This house is like an Armani jacket paired with blue jeans— formal, yet informal,” says architect Barbara Chambers. “The pieces are beautiful, but also accessible.” Which is precisely what the homeowners, a young family trading life in San Francisco for sunnier Ross, sought from this new home. “We wanted an elegant feel, but it was important to have a house that was practical for children,” says the husband, recalling how much he and his wife enjoyed creating the dwelling for their family. “We matched the layout to our lifestyle, habits and needs.”
With a blank slate and a fortuitously south-facing lot before her, Chambers began designing a home that marries the indoors and outdoors. The dwelling, built by general contractor Bill Jetton and his team, draws inspiration from the shapes of a farmhouse but has an aesthetic rooted in a more classical vocabulary—the architect describes the result as clean and contemporary with a comfortable and livable style. “It goes back to forms and concepts that we’re all familiar with— simple gables, symmetry and proportion—but it’s an interpretation,” she says. The home’s footprint follows its long and rectangular lot, its two wings connected by a circulatory hallway. “Houses are just big boxes,” Chambers posits, half-jokingly. “We put all the pieces of what the clients want together, then it becomes about the site, windows and light.” For the exterior, perhaps the home’s boldest feature, Chambers installed traditional beveled siding horizontally in some sections and vertically on others (a contemporary twist for the traditional material), upping the impact with the juxtaposition of black and plain cedar-clad sections. “Talking a client into a mostly black house isn’t easy, but the contrast is exciting,” she says, “I’m referring to both the contrast of light and dark on the exterior, and how the overall house is dark outside but light as you go inside.”
Entering the great room is indeed an awe-inspiring experience as daylight streams through tall, mullioned windows. According to designer Stacy Stone, the architectural details and proportions of the rooms made the creation of the interiors a pleasure, citing the linen curtains that frame those large windows as an example. “They enhance the feeling of spaciousness while adding an additional soft layer to the room,” she explains. The interior color palette is a muted reflection of the home’s exterior and gardens. “We selected this palette in order to play with the light in the larger volumes of the house,” notes Stone. As for the sophisticated yet straightforward forms of the furniture and accessories, she says: “The house is like an elevated country house. To match it, we kept things simple, and not heavy.”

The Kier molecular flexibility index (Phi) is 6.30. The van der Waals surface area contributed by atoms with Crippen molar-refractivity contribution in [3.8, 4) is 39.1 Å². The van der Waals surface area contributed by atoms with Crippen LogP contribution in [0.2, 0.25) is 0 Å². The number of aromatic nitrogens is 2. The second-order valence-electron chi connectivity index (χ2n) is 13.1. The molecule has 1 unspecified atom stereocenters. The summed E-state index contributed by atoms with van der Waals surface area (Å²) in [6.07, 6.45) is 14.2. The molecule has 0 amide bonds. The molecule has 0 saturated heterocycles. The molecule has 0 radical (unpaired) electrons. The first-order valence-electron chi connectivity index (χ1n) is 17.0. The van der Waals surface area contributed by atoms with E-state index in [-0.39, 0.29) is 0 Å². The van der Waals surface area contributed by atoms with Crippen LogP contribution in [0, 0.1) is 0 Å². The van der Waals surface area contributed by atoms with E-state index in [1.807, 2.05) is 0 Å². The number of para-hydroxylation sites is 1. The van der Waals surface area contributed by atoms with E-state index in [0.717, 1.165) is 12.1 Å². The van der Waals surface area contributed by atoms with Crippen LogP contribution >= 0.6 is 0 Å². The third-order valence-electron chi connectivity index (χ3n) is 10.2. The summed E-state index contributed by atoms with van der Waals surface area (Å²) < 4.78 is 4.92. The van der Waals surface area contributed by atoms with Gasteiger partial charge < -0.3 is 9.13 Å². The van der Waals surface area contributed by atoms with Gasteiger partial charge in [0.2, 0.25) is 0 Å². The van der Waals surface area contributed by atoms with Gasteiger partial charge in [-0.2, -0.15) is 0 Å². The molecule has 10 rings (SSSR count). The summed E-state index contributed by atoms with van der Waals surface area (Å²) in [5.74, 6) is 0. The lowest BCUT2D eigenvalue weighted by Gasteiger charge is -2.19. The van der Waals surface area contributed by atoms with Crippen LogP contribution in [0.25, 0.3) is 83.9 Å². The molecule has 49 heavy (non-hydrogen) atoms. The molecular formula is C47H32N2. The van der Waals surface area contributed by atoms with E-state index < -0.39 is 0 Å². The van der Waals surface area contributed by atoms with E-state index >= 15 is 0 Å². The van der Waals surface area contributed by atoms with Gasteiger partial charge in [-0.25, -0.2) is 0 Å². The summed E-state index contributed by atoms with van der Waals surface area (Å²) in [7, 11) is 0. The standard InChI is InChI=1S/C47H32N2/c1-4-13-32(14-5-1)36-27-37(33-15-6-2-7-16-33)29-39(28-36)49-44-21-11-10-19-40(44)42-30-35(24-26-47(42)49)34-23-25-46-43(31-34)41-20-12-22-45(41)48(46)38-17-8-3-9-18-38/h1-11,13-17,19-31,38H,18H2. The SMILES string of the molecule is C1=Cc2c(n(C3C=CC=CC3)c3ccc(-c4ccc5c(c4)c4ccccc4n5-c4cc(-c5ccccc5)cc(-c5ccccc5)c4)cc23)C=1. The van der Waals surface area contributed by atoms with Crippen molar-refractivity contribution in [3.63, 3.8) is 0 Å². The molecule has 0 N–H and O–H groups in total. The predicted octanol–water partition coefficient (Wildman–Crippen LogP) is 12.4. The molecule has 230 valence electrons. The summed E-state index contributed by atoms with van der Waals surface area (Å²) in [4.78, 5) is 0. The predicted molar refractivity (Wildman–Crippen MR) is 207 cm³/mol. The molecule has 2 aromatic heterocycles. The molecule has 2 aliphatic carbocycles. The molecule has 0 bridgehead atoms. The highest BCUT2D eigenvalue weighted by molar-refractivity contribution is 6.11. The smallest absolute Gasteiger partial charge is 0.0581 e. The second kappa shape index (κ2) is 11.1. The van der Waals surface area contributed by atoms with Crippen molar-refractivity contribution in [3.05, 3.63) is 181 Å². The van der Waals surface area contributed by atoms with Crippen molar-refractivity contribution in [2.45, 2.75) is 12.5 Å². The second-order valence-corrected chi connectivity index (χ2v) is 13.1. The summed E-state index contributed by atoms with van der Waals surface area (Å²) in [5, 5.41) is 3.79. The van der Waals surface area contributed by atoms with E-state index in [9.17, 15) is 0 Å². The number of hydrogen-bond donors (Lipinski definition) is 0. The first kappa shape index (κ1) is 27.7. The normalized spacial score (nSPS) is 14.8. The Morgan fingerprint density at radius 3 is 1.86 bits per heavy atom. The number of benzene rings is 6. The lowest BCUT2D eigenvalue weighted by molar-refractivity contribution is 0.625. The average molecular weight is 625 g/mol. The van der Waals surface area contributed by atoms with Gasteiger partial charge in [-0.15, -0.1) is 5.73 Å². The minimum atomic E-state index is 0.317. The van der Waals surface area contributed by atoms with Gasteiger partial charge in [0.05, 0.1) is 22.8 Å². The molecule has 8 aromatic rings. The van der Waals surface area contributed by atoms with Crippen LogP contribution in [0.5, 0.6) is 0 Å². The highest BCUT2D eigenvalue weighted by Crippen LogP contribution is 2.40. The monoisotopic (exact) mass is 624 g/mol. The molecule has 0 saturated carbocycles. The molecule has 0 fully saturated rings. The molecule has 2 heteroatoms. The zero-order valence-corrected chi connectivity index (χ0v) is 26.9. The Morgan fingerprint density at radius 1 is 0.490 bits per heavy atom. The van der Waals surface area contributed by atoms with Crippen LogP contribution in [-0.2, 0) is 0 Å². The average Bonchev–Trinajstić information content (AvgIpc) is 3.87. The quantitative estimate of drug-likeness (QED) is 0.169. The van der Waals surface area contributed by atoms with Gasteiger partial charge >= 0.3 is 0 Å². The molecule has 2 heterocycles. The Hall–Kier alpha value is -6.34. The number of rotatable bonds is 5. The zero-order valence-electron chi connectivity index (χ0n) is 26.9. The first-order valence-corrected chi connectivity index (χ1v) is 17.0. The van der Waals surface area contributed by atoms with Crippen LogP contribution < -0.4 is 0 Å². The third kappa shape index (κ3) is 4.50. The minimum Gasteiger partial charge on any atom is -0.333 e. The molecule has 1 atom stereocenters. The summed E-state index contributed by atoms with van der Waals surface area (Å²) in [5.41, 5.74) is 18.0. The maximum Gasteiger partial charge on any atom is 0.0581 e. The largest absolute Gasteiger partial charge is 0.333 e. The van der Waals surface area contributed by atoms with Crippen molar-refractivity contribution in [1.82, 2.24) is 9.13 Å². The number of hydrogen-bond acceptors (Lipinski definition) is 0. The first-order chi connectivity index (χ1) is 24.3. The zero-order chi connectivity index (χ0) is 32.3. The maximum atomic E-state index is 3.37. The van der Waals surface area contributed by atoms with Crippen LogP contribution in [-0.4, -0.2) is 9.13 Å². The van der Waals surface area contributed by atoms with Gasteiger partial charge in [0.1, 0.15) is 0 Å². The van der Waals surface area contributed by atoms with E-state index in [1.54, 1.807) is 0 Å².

When sourcing furniture, finishes and fabrics the designer says balancing aesthetics with livability was key. “We selected pale fabrics for the living room, but all are highly durable. We designed the family room sofa to withstand—even welcome— being jumped on. The two matching ottomans are created with storage inside and have reversible tops: a cushy side for feet and a wooden side for tabletop activities,” says Stone. As proof this furniture is ready for anything, the designer notes the custom stone-and-metal breakfast table is sturdy enough to withstand any child clambering that might occur.
Upstairs are the family bedrooms: a cloud-like retreat for the parents and imaginative bedrooms for the children “The kids love their bedrooms with lofts and secret hideouts,” says the wife.
Outside, landscape architect Frederika Moller also took creative inspiration from Chambers’ design. “The landscape creates a connection between the architecture in the front area and the back of the property through clean, simple lines,” she says. “The homeowners requested a garden design with a strong indoor-outdoor connection, integrating entertaining areas as well as a large play space with the swimming pool as a focal point.” Bringing it all to life are Grecian laurels, bougainvillea, jasmine and ornamental grasses, with crape myrtles for summer blooms and maples for autumn color. “We love seeing the kids move freely between the family room, great room and outside, and the lengthy yard is an ideal playing field for games,” notes the husband.
It’s that livability, inside and out, that makes this a very “realistic” house, according to the architect. “This residence is luxurious, but also comfortable— a perfect balance,” Chambers notes. For Stone, that state of equilibrium is something tangible. “This home’s feel-good factor is a sense of ‘ahh,’” she says. “Entering it provides an immediate feeling of calm energy and well-being.”